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Reporting in plain language helps parents and whānau be well informed, to make sense of their child’s progress and achievement, and more able to support learning at home. Plain language written reporting is free of specific education language, as it is language that is understood easily. It is language that helps support respectful and trusting relationships between students, parents and whānau.
A written report is likely to cover:
- In reading, the student’s ability to read text and their ability to respond to, understand and use what they have read.
- In writing, the student’s ability to write (including planning, revising, publishing) and their ability to use writing for a variety of purposes across the curriculum.
- In mathematics, the student’s ability to solve number problems and their ability in a non-number related aspect of mathematics (geometry, measurement or statistics).
Written Report Comments Reading, Writing, Mathematics and Statistics After one year at school
| Curriculum Area
Some examples of
| Educational language rephrased as plain language
Developing early concepts about print
Learning to decode unfamiliar words
Recognises high frequency words
Uses comprehension strategies to clarify new information
Makes connections with prior knowledge
- knows a few basic words, and is working hard to learn more
- uses the pictures to help him understand the story
- reads to Mrs Small each morning before school and this is helping him make more progress when reading out loud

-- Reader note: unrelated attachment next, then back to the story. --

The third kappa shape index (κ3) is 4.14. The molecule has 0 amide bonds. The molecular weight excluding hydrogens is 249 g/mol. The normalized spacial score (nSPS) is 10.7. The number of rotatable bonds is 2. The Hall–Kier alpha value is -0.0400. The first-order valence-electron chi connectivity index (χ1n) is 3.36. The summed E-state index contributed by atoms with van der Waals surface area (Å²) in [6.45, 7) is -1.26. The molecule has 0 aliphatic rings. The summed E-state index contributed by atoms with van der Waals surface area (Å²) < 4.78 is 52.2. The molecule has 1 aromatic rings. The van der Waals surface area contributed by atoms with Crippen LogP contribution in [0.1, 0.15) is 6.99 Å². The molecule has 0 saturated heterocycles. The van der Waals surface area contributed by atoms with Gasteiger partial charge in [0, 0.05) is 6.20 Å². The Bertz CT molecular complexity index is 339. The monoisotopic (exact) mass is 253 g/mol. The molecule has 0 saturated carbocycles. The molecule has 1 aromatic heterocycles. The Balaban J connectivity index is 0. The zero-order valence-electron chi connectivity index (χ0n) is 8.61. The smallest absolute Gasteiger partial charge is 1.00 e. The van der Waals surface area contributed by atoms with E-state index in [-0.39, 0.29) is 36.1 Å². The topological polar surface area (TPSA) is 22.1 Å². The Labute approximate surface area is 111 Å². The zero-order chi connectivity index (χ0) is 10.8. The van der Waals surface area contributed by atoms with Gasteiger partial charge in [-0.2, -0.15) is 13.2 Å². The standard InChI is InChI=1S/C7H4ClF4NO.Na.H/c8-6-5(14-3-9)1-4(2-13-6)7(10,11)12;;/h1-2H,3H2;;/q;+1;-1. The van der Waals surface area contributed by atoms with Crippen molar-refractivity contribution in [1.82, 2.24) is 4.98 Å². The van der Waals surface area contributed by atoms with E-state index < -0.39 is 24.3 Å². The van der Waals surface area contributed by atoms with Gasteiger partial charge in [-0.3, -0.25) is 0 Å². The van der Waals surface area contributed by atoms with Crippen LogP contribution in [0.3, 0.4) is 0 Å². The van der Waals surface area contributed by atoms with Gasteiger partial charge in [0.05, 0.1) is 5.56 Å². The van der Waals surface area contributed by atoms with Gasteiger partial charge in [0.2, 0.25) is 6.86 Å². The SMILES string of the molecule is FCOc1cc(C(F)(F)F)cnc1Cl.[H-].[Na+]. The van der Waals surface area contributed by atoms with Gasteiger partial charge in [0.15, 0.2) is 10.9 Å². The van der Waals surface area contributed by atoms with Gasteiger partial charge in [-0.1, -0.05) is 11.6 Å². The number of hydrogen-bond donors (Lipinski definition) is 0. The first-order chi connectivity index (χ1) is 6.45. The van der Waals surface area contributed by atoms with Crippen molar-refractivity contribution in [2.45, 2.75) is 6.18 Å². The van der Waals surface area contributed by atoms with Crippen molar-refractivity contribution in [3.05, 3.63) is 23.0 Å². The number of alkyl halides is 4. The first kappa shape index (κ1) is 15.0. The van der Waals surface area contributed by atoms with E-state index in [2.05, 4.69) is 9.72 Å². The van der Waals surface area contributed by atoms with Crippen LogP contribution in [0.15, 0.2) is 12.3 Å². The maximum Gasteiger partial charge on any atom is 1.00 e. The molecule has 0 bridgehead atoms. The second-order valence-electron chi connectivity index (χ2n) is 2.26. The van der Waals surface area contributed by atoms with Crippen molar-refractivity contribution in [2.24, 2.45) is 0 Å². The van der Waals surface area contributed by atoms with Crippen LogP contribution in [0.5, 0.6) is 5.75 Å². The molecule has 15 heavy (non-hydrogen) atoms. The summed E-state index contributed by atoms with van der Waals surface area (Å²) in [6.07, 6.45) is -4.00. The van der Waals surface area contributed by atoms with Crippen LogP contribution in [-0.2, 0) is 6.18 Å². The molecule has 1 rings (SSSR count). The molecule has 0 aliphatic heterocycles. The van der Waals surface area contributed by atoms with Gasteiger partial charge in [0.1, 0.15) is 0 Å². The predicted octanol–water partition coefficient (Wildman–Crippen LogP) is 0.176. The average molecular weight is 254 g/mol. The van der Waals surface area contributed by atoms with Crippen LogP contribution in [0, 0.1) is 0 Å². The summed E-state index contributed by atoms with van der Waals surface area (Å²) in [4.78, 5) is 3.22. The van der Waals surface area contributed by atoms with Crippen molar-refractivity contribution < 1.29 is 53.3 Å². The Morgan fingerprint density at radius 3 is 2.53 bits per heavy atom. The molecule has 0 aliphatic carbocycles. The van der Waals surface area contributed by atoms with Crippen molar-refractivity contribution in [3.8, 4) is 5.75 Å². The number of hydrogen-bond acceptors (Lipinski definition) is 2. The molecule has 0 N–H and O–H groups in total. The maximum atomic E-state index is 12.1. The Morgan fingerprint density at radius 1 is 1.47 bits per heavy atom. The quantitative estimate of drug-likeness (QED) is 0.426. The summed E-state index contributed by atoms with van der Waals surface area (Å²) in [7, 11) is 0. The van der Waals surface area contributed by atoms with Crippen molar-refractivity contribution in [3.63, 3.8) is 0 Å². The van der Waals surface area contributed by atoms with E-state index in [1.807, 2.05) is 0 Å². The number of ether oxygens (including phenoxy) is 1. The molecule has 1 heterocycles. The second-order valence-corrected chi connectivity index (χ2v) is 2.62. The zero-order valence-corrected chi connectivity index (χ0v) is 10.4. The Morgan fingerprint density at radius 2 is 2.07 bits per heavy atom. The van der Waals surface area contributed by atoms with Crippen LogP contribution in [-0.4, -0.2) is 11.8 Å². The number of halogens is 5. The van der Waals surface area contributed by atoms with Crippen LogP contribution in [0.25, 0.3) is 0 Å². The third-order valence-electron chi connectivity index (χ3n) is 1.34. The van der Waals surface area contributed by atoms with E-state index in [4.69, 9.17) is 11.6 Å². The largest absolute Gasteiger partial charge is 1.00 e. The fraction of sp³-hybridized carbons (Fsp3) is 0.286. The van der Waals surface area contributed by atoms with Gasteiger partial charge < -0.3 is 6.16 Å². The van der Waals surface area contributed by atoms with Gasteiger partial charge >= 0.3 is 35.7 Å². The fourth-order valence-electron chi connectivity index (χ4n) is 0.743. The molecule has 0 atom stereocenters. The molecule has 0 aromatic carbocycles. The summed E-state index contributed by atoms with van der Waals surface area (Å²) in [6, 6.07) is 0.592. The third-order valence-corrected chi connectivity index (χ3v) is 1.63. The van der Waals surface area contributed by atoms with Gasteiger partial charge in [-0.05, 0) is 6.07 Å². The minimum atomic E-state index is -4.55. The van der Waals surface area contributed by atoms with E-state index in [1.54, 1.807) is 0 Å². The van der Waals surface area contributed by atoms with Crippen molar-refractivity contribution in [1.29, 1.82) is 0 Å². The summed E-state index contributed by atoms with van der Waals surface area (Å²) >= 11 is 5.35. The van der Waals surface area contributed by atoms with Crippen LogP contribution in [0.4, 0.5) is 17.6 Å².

- has just about reached the standard for after one year at school
- likes when Aunty reads to him at home
- Sally has made good progress in using the pictures in the stories and her knowledge of what makes sense. She often reads a sentence again to make sure she understands the meaning. Sally asks a lot of questions about the stories she reads and often links these to her experiences. When reading aloud a next step for Sally is to pause and take a breath when she comes to a full stop. She could continue to practise this at home. Sally is working above the expected standard.
Creates texts in a range of contexts
Writes an explanation and a recount of an event.
Rereads what is written to maintain meaning
Encodes words using a developing knowledge of morphology
- can write several sentences following his plan, and reads his sentences to check that his writing makes sense
- likes to use words that are interesting and he chooses these carefully
- confidently reads his writing to the class
- has made great progress with forming letters; the pencil grip has helped greatly
- is working above the expected National Standard
| Rosie always settles to her writing tasks quickly and is making good progress getting her ideas planned before she starts writing. She can say what she is going to write about. She enjoys writing about class events, and was very proud that her science writing was used on the class blog. Her next step is to start using simple joining words like ‘and’ and ‘but’. As we discussed at our meeting, she has not yet reached the standard for after one year at school, but we are working hard together to improve that.
Sorts objects and shapes by a single feature and describes the feature
Applies counting-all strategies
Investigates questions using the statistical inquiry cycle
Creates and continues sequential patterns
Applies counting-all strategies
- Te Kokoru is always keen to discuss his learning and enjoys telling his group about the patterns he makes and why he has sorted objects. He loves making patterns with the Lego blocks. He has made very good progress and can now add two groups of fewer than ten objects together using counters. Te Kokoru can count numbers and confidently helps teach the class in te reo Māori. He is achieving above the expected National Standard.
- could measure ingredients accurately when we made vegetable soup in class
- is able to say and write numbers up to 5. A next step is learning to say and write numbers up to 10.
- is learning to join two small groups together and then count these from 1. She could show you how she does this at home.
- has not yet reached the standard for after one year at school
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